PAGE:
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Learn Malayalam with EliKutty

3.5 
Price: Free

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Learn Malayalam with EliKutty is a frequently updated YouTube channel that mixes one-minute Malayalam lessons with videos about “EliKutty”’s life with her Malayali husband.

EliKutty, aka Eliza Keyton, is an English teacher and US expat. While not a native speaker, her lessons have a pedagogical foundation and are easy to understand.

Her One Minute Malayalam series will help you learn things like different ways to say “no” or “give” and how to make conditional sentences. She also has a six-video series on how to learn the Malayalam script, which nicely explains the subtle differences in pronunciation.

The content can seem unstructured, so it’s not ideal for complete beginners. However, if you’re a beginner Malayalam student, you will likely find it a short-and-sweet way to supplement your studies.

The current rating is our best estimate. We haven’t had the opportunity yet to more thoroughly evaluate this resource, as we do for our full reviews.

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Malayalam Smart Slate

Price: Free with ads

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The Malayalam Smart Slate app from BigKnol aims to teach you the Malayalam script. Unfortunately, we don’t think you’re likely to learn much from using it.

When you open the app, you’ll be able to choose between Practice and Write. Under Practice, you can view the script, complete with audio recordings and occasional example pictures and words. There’s no actual practice involved, however.

Under Write, you can draw something and it will tell you which Malayalam symbol it thinks you’ve drawn. However, this doesn’t mean you’ve drawn it correctly: we found that even if you scribble on the screen, it will produce a symbol for you.

Unfortunately, this app seems to be missing a key stage: the one where it teaches you how to write the symbols. There’s no explanation of stroke number, order, or direction, nor do you get the opportunity to trace the symbols.

Save yourself some time, and try Malayalam Aksharamala or Malayalam Alphabets instead.

The current rating is our best estimate. We haven’t had the opportunity yet to more thoroughly evaluate this resource, as we do for our full reviews.

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Write Malayalam Alphabets

Price: Free

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Use the Write Malayalam Alphabets app to practice tracing the Malayalam script on your smartphone or tablet. Yet while we like the idea of learning on the go, this isn’t our first choice of app for learning the Malayalam alphabet.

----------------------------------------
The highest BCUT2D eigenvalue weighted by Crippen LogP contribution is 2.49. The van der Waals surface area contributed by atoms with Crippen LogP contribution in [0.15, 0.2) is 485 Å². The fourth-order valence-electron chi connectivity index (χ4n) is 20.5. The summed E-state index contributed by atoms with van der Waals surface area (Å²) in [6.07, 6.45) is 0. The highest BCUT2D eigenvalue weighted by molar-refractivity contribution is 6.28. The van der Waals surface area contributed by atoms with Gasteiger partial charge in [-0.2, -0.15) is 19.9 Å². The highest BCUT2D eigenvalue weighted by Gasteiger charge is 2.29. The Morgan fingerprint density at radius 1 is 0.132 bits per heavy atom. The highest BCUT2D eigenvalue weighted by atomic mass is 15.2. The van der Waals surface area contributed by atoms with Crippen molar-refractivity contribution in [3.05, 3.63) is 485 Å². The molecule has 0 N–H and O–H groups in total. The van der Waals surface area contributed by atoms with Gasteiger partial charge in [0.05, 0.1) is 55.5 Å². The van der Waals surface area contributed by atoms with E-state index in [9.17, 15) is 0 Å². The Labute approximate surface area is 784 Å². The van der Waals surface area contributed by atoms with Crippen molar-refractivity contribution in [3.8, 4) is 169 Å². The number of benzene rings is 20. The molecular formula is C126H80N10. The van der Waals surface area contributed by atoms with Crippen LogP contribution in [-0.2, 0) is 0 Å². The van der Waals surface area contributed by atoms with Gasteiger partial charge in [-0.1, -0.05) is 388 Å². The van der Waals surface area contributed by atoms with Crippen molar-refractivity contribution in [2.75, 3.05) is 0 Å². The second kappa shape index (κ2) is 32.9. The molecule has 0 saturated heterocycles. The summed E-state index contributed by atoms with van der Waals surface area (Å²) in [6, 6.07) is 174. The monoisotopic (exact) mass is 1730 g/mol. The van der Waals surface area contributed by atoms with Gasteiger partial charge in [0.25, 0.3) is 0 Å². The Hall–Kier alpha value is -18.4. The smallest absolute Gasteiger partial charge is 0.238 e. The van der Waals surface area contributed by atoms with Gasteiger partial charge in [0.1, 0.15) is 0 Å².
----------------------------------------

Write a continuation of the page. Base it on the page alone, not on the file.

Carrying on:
The app won’t teach you stroke number, order, or direction. We found ourselves guessing at whether we should double back on our strokes to draw a symbol in one go, or whether we should stop and draw it in two or three strokes.

There isn’t an in-built quiz, either, and you can’t select which symbols you want to practice.

Write Malayalam Alphabets certainly isn’t the worst script-learning app we’ve come across, but we think there are better options available. Try Malayalam Aksharamala (reviewed here) instead.

The current rating is our best estimate. We haven’t had the opportunity yet to more thoroughly evaluate this resource, as we do for our full reviews.

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Malayalam Alphabets App (Times Hunt)

2.4 
Price: Free

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The Malayalam Alphabets App by Times Hunt left us with mixed feelings.

Let’s start with the positive: we think it’s a great way to practice writing the scripts. Unlike most apps, it teaches stroke number, order, and direction. This often isn’t intuitive, so apps that don’t break it down can leave you confused or with terrible handwriting. This app is also very child-friendly.

Here’s the negative: it doesn’t contain any audio recordings of the scripts. You’ll have great handwriting but you won’t know how to pronounce what you’re writing. There aren’t any quizzes, either, so you never get to practice writing independently.

There are also a few undeveloped ideas. For example, it teaches you some basic Malayalam vocabulary but doesn’t give you the option to practice writing them.

We would still use this app. However, we think it’s best used alongside Malayalam Aksharamala (review). Alternatively, purchase a workbook and just use Malayalam Aksharamala.

The current rating is our best estimate. We haven’t had the opportunity yet to more thoroughly evaluate this resource, as we do for our full reviews.

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Learn Malayalam Alphabets Audio

Price: Free

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The Learn Malayalam Alphabets Audio app from BigKnol is free and contains clear audio recordings. However, it’s not much use for learners.

When you open the app, you’ll be able to access “vowels” and “consonants.” Each option takes you to a list of Malayalam symbols. Press the audio button to hear a recording of one. Alternatively, you can press the lightbulb button to see a picture of a word that is written with that symbol – sometimes. At other times, it will tell you “Ho! No Example!”.

You don’t get to practice writing or even speaking the Malayalam script with this app, and there is no quiz or test, meaning that learning the symbols is up to you.

In short, we just don’t see the point in using this app. There are far better alternatives available, such as Malayalam Aksharamala or Malayalam Alphabets.

The current rating is our best estimate. We haven’t had the opportunity yet to more thoroughly evaluate this resource, as we do for our full reviews.

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Alter Gyan/Learn X Quickly

3.2 
Price: Free; watch an ad or pay to unlock some themes

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Alter Gyan’s apps set out to teach you essential words and phrases in 13 different Indian languages. The series include Learn Hindi Quickly, Learn Punjabi Quickly, and Learn Bengali Quickly. What makes it even better is the fact that you can learn from other common Indian, East Asian, and European languages – not just English.

Although Alter Gyan (also called Altergyan) has also made apps for European and East Asian languages, we can’t recommend them. Our score is solely for the apps for the Indian languages. This is because the biggest selling point of these apps is the variety of languages for which, frankly, there aren’t always many resources.

When you open the app, you can view word lists for over 30 themes. You can drill them with flash cards, take multiple-choice quizzes, and even record yourself speaking and listen back.